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A Fun Guide to Pasta Shapes

If you were a typical kid, you probably enjoyed choosing your favorite pasta shapes for Mom to make for dinner, and perhaps your children love to do the same. Some kids like plain old spaghetti, but many enjoy choosing the curly-cues, spirals, bow ties, twists, and other fun pasta shapes that are available in boxes on your supermarket shelf. Generally, you’ll find more than two dozen different pasta varieties offered by most major pasta manufacturers and these days, you might find them in whole wheat varieties as well.

While different pasta shapes are fun to eat, most chefs will tell you that there’s an art to matching each kind of pasta with the right sauce. Some shapes are best for light sauces; others work well with creamy sauces like Alfredo. Still, other pasta shapes are hearty enough to stand up to a thick meat sauce or a very chunky tomato sauce. Like matching the right wine with the perfect cheese, pairing the right pasta with the desired sauce makes the meal more enjoyable as the two ingredients complement each other.

o Spaghetti – The most popular pasta shape in America, spaghetti is a very versatile pasta. Because it is sort of medium in consistency, it is appropriate for a wide variety of sauces from marina to meat.

o Angel Hair or Capellini – This is the thinnest form of spaghetti and is sold in long cords like traditional spaghetti. Sometimes you’ll also see it sold in nest-like circles and packaged in bags rather than a box. Thin sauces are ideal for capellini as it’s too delicate to stand up to the chunky stuff. It also sticks together easily so be sure to add the sauce as soon as you drain it.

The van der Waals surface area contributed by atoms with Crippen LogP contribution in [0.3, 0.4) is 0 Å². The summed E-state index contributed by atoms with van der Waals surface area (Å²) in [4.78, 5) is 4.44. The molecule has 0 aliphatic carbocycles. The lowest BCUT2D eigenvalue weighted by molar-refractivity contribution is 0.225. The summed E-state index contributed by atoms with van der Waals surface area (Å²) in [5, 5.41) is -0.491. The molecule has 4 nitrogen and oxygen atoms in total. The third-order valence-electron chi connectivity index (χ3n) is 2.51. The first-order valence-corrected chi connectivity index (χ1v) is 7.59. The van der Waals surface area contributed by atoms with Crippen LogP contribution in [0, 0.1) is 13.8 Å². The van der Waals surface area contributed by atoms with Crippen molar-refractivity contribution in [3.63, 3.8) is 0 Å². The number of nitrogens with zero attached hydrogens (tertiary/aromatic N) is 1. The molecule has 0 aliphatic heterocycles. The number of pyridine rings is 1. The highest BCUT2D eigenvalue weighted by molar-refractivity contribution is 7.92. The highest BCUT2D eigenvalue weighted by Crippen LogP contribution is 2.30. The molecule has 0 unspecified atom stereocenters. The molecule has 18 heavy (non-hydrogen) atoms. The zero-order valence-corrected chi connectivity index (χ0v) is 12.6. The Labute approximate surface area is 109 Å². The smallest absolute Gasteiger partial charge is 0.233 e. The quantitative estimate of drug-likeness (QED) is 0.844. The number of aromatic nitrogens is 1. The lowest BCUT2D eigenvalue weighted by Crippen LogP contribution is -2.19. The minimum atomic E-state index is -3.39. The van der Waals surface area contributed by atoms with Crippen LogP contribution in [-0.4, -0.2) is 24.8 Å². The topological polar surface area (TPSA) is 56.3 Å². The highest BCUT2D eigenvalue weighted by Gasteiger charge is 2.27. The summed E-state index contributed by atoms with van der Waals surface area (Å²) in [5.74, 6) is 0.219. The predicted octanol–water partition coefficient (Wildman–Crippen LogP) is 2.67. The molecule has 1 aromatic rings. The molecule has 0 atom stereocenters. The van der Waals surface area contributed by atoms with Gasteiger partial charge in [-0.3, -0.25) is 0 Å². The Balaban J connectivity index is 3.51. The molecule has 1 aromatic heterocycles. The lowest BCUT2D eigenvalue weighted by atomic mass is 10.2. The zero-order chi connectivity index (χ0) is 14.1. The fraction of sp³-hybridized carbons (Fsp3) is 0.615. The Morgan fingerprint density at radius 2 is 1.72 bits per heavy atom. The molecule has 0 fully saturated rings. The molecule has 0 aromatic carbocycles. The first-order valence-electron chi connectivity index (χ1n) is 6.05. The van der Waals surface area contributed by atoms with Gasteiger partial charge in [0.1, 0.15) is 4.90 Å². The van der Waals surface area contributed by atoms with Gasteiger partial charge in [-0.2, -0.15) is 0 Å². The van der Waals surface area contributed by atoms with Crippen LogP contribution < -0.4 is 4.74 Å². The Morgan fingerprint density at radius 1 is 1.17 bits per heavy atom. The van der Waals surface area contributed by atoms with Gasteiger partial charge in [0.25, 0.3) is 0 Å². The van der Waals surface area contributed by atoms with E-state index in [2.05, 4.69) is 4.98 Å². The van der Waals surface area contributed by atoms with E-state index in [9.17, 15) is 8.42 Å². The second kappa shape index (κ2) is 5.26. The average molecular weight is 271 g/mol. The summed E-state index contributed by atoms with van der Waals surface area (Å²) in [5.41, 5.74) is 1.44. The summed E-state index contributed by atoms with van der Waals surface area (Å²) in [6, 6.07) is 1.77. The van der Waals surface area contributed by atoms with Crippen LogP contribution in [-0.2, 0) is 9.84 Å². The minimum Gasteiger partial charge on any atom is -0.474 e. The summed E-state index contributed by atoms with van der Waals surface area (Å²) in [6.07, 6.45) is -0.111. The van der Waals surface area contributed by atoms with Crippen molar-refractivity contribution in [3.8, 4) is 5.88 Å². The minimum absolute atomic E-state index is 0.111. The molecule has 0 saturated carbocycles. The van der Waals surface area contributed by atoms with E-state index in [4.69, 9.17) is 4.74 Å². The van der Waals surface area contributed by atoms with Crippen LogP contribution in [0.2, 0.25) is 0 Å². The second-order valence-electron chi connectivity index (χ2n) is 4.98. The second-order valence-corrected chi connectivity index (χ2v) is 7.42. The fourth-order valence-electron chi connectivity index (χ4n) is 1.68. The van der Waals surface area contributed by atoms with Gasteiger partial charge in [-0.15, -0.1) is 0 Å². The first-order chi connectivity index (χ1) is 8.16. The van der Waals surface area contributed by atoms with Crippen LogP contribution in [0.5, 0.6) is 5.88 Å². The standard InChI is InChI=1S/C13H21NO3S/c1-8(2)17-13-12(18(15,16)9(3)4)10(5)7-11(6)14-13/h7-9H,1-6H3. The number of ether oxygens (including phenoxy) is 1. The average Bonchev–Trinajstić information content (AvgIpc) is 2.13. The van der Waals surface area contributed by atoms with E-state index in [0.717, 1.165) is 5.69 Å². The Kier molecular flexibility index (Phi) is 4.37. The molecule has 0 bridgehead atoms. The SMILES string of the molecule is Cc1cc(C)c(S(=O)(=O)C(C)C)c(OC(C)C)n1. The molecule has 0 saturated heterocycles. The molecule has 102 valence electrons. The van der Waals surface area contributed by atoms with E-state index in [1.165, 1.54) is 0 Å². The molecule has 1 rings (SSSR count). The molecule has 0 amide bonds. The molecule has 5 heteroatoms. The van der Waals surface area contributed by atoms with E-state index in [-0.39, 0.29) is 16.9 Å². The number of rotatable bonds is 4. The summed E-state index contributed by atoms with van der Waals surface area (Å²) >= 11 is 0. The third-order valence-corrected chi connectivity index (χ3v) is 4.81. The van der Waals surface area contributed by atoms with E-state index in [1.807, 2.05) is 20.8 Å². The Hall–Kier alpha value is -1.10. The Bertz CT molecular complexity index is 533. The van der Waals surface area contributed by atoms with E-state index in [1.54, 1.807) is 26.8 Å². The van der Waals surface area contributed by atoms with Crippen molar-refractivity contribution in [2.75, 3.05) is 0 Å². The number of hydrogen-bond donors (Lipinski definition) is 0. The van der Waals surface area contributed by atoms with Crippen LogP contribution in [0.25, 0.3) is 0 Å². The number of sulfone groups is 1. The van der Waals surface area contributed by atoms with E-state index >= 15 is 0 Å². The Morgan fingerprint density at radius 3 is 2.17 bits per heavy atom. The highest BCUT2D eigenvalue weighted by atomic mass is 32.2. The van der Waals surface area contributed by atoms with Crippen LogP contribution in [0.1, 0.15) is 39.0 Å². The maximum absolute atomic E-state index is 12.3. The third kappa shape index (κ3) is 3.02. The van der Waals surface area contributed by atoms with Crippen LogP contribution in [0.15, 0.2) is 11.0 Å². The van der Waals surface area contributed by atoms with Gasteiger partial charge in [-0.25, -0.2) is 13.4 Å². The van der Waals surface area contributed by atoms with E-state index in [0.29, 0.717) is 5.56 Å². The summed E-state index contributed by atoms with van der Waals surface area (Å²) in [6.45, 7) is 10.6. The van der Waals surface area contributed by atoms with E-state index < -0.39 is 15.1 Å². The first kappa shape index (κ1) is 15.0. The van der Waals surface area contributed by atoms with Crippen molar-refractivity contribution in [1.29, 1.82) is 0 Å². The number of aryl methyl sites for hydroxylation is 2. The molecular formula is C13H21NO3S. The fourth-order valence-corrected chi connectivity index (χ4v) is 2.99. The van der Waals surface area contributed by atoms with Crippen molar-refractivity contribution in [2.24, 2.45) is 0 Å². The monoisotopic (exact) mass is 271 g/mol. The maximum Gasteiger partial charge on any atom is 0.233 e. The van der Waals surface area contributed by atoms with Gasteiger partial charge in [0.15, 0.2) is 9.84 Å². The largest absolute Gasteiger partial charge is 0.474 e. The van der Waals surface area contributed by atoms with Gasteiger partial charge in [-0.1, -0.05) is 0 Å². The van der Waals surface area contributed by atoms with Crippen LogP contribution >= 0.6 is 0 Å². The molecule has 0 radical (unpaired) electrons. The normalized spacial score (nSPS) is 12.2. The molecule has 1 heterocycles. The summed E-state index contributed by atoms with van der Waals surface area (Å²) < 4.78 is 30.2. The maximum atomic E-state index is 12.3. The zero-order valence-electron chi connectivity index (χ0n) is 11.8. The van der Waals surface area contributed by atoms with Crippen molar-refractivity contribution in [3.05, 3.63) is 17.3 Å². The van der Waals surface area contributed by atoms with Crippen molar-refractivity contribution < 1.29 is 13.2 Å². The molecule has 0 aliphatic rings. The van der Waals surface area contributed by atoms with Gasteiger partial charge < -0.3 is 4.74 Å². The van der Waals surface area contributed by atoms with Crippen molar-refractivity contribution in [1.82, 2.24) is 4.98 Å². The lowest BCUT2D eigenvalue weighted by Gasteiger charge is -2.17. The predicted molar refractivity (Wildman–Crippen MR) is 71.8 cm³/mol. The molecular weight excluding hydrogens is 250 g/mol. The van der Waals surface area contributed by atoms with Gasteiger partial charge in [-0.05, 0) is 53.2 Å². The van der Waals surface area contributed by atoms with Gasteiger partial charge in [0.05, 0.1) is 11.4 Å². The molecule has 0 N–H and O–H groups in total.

o Linguini – Meaning “little tongues” in Italian, linguini is a thicker version of spaghetti. This type of pasta, along with the similar fettuccine, is often served with cream sauces like Alfredo or perhaps a creamy vodka sauce. The National Pasta Association also recommends breaking it up in pieces and using it in soups, like chicken noodle.

o Penne – This short tubular pasta comes in several varieties. Sometimes the outside is smooth and sometimes it has ridges as with penne rigate or mastaccioli. You’ll often find these used in baking dishes. Penne, or its similar cousin ziti, will appear this way on Italian restaurant menus and is often baked “en casserole” with melted mozzarella on top. It’s also good for chunky sauces or mixed with vegetables in a pasta primavera-style dish.

o Elbow macaroni – This is one of the most familiar pasta shapes because it is generally used for making macaroni and cheese. However, it’s also ideal for pasta salad and for use in soups. Similar shapes include the riccioli (curl) and the pipe rigate.

o Fusilli – The spiral shape of this long, twisted spaghetti can hold up to just about any kind of sauce. You’ll often find this one in three colors; the standard color as well as orange and green. This tri-colored pasta is regularly used in pasta salads and makes an attractive dish. Rotini is similar but a little shorter in length.

o Shells – Shell-shaped pasta comes in a few different sizes. The small ones are generally added to soups while the large ones are usually stuffed with a yummy ricotta cheese mixture, similar to what might be found inside manicotti.

o Tortellini – This ring-shaped pasta comes with an extra perk – there’s meat or cheese inside! Because tortellini tends to be heavy, it’s best when paired with cream or other thick sauces. However, you’ll also find them in soups.

o Ruote or rotelle (wagon wheels) – Sometimes used in pasta salads, these shapes are just plain fun and the kids love them. Top them with their favorite sauce and let them enjoy playing with their food!